Mario and Yoshi are probably crying big tears as Nintendo announced today that its expectations for projected sales numbers for its Wii U video game console have been cut back from 5.5 million units to 3 million units through March 2013.
Lots and lots of them
The news comes as no surprise to those in the video game community as the newest version of the Wii, the Wii U, was in ample supply in stores around the country during the 2012 Christmas shopping season.
Scalpers on eBay and Amazon.com, who normally gouge buyers with outrageously inflated prices for hot items, found their supply of Wii U video game consoles collect dust as smart shoppers were able to simply pick one up at their local stores for the suggested retail price.
As demand continues to go downward, some industry watchers are already predicting discounts from Nintendo for the Wii U. The move would not be out of place with the company’s previous strategy of moving slow selling products.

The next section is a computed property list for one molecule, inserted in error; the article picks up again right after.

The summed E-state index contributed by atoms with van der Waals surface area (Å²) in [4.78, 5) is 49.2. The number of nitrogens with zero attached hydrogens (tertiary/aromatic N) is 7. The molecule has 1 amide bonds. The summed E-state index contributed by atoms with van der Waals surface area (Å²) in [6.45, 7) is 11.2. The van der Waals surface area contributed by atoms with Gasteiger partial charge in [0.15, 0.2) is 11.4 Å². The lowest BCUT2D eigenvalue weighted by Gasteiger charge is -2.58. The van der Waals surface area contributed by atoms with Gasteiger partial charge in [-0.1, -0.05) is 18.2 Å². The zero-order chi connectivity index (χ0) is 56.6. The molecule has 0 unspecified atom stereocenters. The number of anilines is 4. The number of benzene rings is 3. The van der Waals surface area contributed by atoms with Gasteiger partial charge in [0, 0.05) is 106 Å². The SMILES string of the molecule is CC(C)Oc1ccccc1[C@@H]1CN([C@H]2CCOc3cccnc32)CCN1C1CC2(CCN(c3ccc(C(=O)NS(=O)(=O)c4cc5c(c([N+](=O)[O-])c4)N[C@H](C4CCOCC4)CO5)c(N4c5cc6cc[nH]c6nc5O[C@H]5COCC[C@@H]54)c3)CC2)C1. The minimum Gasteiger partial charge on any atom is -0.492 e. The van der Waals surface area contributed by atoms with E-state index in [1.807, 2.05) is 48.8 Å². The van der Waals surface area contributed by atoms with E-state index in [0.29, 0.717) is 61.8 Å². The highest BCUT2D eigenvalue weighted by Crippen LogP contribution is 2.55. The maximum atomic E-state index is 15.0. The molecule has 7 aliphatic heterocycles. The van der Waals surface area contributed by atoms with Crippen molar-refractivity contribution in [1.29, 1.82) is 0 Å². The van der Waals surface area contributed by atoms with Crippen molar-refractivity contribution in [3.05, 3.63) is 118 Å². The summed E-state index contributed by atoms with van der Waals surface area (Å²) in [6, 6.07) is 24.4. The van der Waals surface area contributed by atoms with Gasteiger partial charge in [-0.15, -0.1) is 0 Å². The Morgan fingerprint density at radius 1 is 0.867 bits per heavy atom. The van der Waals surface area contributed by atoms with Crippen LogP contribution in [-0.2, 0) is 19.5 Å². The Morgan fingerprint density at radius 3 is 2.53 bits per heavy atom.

In February 2011, Nintendo released a 3D handheld gaming device named the 3DS. Sales were very sluggish and six months later, the console dropped in price from $249 to $169.
The touchscreen gimmick
The previous iteration of the Wii was a huge and unexpected hit with gamers and non-gamers alike due to its easy to understand interface and unique motion control game system.
But unlike the original Wii, the Wii U found it hard to generate any strong buzz as its TouchPad game controller, which resembles a small tablet, was seen by many as just a gimmick that provided little improvement or enjoyment in playing video game titles on the Wii U. Non-gamers, used to the original Wii’s easy to understand interface, were sometimes baffled by the new control system.
Nintendo needs to change
Mario and Company have tried to bring innovation to its products, but as of late, have struggled to find the magic that they hit upon in 2006 with the launch of the original Wii.
Michael Pachter, a gaming research analyst for Wedbush Securities, said Nintendo needs a new game plan for success:
“Nintendo needs a change in strategy. Smartphones and tablets are nibbling away at the edges of the market for games. If [Nintendo] can’t beat it, they should consider making money off it. Why can’t Mario be on the smartphone?”
Via New York Times